Blog 4: Primates

It is not hard to understand how studying animals can be beneficial to understanding humans. For example, it is not uncommon for studies to be done on lab rats. This can be very useful in determining the effects certain medications will have, and other similar studies.

While different biological effects can be observed by conducting tests on animals like rats, chimps and all others hominoids provide scientists with a unique opportunity to observe behavior because they are the closest in terms of evolution to humans. As shown in the series of videos about what it means to be human, we do have many similar social and behavioral characterizes and even some similar learning abilities. One thing that I found interesting was how monkeys, much like humans, rely on learned behavior, and for that reason, are very caring and nurturing towards their offspring. A mother monkey puts a lot of effort into a pregnancy, similar to human mothers, so they have to make each one count (unlike a fish who has many offspring and does little to no nurturing or caring for those offspring). Monkeys, in turn, raise their offspring the way they were raised. So without that initial learned behavior that they acquired at birth, a monkey will not know how to raise their own children or socialize with other monkeys. This reminds me of studies on feral children who were never socialized as children and as a result, do not know how to interact with other humans. So the way humans and monkeys act socially is very similar. What struck me the most was the connection between being a species that relies on learned behavior and being able to nurture children. It makes perfect sense, however I had never really thought of that relationship prior to this lesson.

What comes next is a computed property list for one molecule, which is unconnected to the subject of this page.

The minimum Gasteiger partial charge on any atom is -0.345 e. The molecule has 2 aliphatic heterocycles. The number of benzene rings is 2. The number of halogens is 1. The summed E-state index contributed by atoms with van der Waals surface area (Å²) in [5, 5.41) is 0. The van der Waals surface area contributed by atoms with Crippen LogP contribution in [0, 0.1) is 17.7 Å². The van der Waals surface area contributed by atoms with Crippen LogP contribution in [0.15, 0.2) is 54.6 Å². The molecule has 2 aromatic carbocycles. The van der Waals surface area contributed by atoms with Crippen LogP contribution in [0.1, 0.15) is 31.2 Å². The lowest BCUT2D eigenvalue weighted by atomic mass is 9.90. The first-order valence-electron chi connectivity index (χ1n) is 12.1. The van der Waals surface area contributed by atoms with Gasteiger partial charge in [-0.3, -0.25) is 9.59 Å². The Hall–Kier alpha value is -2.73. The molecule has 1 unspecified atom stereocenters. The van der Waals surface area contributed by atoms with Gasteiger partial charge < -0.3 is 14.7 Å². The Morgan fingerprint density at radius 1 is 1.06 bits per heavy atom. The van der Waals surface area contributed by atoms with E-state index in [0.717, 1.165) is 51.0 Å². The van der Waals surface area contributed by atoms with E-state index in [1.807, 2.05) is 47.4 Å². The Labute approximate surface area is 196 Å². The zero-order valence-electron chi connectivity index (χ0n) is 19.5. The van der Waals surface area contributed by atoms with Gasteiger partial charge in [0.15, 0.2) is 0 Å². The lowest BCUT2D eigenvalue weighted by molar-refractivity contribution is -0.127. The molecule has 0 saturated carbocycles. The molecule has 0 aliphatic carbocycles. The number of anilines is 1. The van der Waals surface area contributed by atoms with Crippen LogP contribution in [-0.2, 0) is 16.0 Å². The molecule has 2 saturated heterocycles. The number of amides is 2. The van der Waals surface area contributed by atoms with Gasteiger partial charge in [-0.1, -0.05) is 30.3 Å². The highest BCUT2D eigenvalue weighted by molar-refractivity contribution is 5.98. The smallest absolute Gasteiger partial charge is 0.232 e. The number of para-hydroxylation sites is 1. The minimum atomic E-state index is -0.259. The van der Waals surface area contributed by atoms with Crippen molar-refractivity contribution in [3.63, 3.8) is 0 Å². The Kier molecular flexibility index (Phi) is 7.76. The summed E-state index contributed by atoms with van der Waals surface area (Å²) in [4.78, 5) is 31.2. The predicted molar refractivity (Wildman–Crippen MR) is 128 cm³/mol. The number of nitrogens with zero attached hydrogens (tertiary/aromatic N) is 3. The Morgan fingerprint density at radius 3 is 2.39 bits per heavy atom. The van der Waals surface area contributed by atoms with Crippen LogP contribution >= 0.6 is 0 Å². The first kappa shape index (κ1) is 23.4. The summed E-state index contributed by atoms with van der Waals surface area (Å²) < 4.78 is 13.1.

After doing all of the readings and watching the videos, the most surprising for me was the Wayman article about war. More specifically, what shocked me the most was that certain types of primates engage in violent, war behaviors, while others do not. One of the readings suggested that somewhere down the line, humans could have inherited this gene for war behavior since other primates exhibit the same behavior, however I am skeptical about this theory. Since other primates do not exhibit the same violent behaviors, I wonder if it is more of a learned behavior. As previously discussed, both humans and monkeys rely on learned behavior. In earlier lessons, we also discussed how genes are affected by the environment. Perhaps at one point, violence was necessary for survival and from then on it was just a learned behavior that has been passed down generations. If all hominoids share a common ancestor, I would think all of them would have the gene for violent, war-like behaviors, however we have learned that not all genes get passed on or show in every offspring. So I suppose this does just remain a mystery for now as to why some primates fight with neighboring groups while others do not.

One thought on “Blog 4: Primates

  1. Hi Teresa
    Thank you for your well thought out and written blog in response to the ways in which non-human primates provide information about human evolution. You made a number of excellent remarks throughout the blog post. The study of animals and their biology and behavior can be very helpful to scientists and researchers seeking to gain further knowledge about humanity. I was also intrigued by the article that referenced primate violence and warfare. I would agree with your skepticism of the statement made by the author that humans inherited the tendency to resort to violence from an ancient common ancestor. I felt that you made an excellent defense of your skepticism by mentioning the fact that humans and primates learn from the behavior of others. Great blog!

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